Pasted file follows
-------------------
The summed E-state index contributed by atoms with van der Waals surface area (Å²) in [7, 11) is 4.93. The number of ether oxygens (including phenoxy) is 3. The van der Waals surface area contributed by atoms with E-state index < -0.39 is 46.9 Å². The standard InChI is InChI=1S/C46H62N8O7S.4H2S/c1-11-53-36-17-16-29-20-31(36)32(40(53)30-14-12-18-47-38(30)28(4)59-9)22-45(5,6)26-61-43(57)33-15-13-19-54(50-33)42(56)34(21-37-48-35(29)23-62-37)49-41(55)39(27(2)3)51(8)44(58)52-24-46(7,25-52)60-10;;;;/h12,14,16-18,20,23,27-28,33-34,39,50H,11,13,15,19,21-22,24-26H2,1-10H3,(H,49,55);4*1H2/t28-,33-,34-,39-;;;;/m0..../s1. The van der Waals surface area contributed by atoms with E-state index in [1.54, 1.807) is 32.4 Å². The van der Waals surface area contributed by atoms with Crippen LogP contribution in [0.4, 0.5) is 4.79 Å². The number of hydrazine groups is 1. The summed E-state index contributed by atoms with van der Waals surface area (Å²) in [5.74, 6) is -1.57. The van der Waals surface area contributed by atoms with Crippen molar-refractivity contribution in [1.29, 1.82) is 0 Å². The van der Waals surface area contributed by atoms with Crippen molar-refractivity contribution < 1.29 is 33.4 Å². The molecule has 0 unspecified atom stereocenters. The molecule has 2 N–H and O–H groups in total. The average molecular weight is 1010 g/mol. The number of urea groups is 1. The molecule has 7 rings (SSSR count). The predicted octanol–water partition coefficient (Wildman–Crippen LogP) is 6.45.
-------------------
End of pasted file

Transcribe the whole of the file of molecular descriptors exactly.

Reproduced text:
The summed E-state index contributed by atoms with van der Waals surface area (Å²) in [7, 11) is 4.93. The number of ether oxygens (including phenoxy) is 3. The van der Waals surface area contributed by atoms with E-state index < -0.39 is 46.9 Å². The standard InChI is InChI=1S/C46H62N8O7S.4H2S/c1-11-53-36-17-16-29-20-31(36)32(40(53)30-14-12-18-47-38(30)28(4)59-9)22-45(5,6)26-61-43(57)33-15-13-19-54(50-33)42(56)34(21-37-48-35(29)23-62-37)49-41(55)39(27(2)3)51(8)44(58)52-24-46(7,25-52)60-10;;;;/h12,14,16-18,20,23,27-28,33-34,39,50H,11,13,15,19,21-22,24-26H2,1-10H3,(H,49,55);4*1H2/t28-,33-,34-,39-;;;;/m0..../s1. The van der Waals surface area contributed by atoms with E-state index in [1.54, 1.807) is 32.4 Å². The van der Waals surface area contributed by atoms with Crippen LogP contribution in [0.4, 0.5) is 4.79 Å². The number of hydrazine groups is 1. The summed E-state index contributed by atoms with van der Waals surface area (Å²) in [5.74, 6) is -1.57. The van der Waals surface area contributed by atoms with Crippen molar-refractivity contribution in [1.29, 1.82) is 0 Å². The van der Waals surface area contributed by atoms with Crippen molar-refractivity contribution < 1.29 is 33.4 Å². The molecule has 0 unspecified atom stereocenters. The molecule has 2 N–H and O–H groups in total. The average molecular weight is 1010 g/mol. The number of urea groups is 1. The molecule has 7 rings (SSSR count). The predicted octanol–water partition coefficient (Wildman–Crippen LogP) is 6.45.